Margaret Sullivan writes: “Reading promotions are an essential tool in the librarian’s quest to create a culture of reading. Most of the reading promotions my co-librarian Elaine and I sponsor at our school are ones we learned about at conferences or by reading library blogs and professional journals. They don’t have to be original to be effective. Because I get so many great ideas from other librarians, I’d like to share some of my favorite reading promotions in hopes they will be helpful to others.”
Knowledge Quest blog, Oct. 15
ALA and the Dollar General Literacy Foundation invite public libraries to apply for grants to expand services for adult English-language learners or adults in need of basic education and workforce development. Up to 16 American Dream grants of $10,000 each will be awarded. Public libraries are eligible if they serve adult English-language learners and are located within 20 miles of a Dollar General store. Apply online by December 14. ALA will host a free webinar on October 24 for anyone interested in learning more.
Public Programs Office, Oct. 15
Rob Marvin writes: “Video streaming services are taking over the entertainment world, and the high bandwidth that comes with them is eating up an increasingly massive chunk of internet traffic around the world. According to Sandvine’s 1H2018 Global Internet Phenomena Report, Netflix is now responsible for 15% of worldwide downstream traffic by megabytes, followed by YouTube at 11.4%. Together, the two streaming video platforms make up over a quarter of global internet traffic.”
PC Magazine, Oct. 15
Alyssa Diekman writes: “One of the best things a prospective LIS student can do is take advantage of all of the opportunities offered through professional organizations. The Student Chapters of ALA offered at LIS schools across the country are an excellent way for students to jump-start their careers while building new relationships and getting hands-on experience. This opportunity offers a wide range of possibilities for all students looking to strengthen their library and information skills.”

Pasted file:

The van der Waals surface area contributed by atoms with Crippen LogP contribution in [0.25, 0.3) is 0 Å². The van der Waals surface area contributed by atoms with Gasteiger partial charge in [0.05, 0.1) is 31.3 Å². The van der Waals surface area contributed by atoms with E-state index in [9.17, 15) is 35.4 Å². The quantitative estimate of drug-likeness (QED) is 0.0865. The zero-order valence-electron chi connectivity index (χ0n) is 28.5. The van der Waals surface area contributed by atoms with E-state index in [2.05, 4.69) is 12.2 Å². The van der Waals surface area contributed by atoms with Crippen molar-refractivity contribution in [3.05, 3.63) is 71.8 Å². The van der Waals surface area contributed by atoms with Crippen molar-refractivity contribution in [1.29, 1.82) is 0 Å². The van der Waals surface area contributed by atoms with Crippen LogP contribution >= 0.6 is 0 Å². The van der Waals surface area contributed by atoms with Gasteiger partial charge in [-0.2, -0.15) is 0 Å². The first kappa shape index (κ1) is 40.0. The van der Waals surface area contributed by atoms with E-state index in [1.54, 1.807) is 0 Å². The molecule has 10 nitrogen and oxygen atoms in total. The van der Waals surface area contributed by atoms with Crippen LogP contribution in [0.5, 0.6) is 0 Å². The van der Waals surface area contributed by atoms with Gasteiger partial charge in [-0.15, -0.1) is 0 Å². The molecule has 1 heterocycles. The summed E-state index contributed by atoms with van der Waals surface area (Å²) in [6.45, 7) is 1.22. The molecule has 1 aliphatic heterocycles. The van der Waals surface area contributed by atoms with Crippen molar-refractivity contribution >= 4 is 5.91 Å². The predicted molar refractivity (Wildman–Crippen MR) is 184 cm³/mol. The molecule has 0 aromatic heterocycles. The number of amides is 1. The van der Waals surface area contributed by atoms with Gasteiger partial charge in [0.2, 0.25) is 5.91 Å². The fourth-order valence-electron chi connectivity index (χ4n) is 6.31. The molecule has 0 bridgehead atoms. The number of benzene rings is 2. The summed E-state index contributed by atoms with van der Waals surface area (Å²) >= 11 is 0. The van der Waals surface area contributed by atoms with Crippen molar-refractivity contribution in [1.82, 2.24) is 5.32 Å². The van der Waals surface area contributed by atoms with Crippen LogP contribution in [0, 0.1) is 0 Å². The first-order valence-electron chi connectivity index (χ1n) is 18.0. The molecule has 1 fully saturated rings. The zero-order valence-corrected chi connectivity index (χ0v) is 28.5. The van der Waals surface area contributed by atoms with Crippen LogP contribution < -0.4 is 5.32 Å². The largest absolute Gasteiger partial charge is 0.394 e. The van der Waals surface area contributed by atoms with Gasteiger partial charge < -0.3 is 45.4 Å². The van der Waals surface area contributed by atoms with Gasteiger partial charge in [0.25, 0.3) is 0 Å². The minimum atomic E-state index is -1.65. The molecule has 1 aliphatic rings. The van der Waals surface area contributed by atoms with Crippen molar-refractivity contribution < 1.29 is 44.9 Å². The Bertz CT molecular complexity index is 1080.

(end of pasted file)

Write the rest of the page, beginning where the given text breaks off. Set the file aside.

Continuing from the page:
ALA Chapter Relations Office
For most readers and writers—and book lovers in general—the library holds a special place of honor and respect. The New York Times asked 12 authors to describe their local public libraries or share a memory of a library from their past. Here is what Barbara Kingsolver, Curtis Sittenfeld, Neil Gaiman, Amy Tan, Kiese Laymon, Diana Abu-Jaber, Chris Bohjalian, Annie Proulx, Julia Alvarez, Ramona Ausubel, Charles Frazier, and Jerry Pinkney have to say about their libraries.
New York Times, Oct. 15
Jen Sherman writes: “I moved to America from Australia almost three years ago. I knew that there are children’s authors and publishers from countries all around the globe, and that some of the Australian authors I knew and loved as a child probably weren’t as big here. But I didn’t realize that many British authors didn’t make it either. The reverse is also true: there are many American classics that I had never heard of until I had a baby. Here are some classic children’s titles from all three countries.”
Book Riot, Oct. 15
Google announced that the camera within the Translate app for iOS and Android is now able to translate 13 new languages, including Arabic, Bengali, Hindi, Thai, and Vietnamese. The update will be rolled out to Translate users worldwide in the coming days. Translation of text seen in photos or in real-time on billboards or menus was added for Google Translate in 2015 and started with 27 languages. It can now handle visual translations of about 50 languages.
Venture Beat, Oct. 10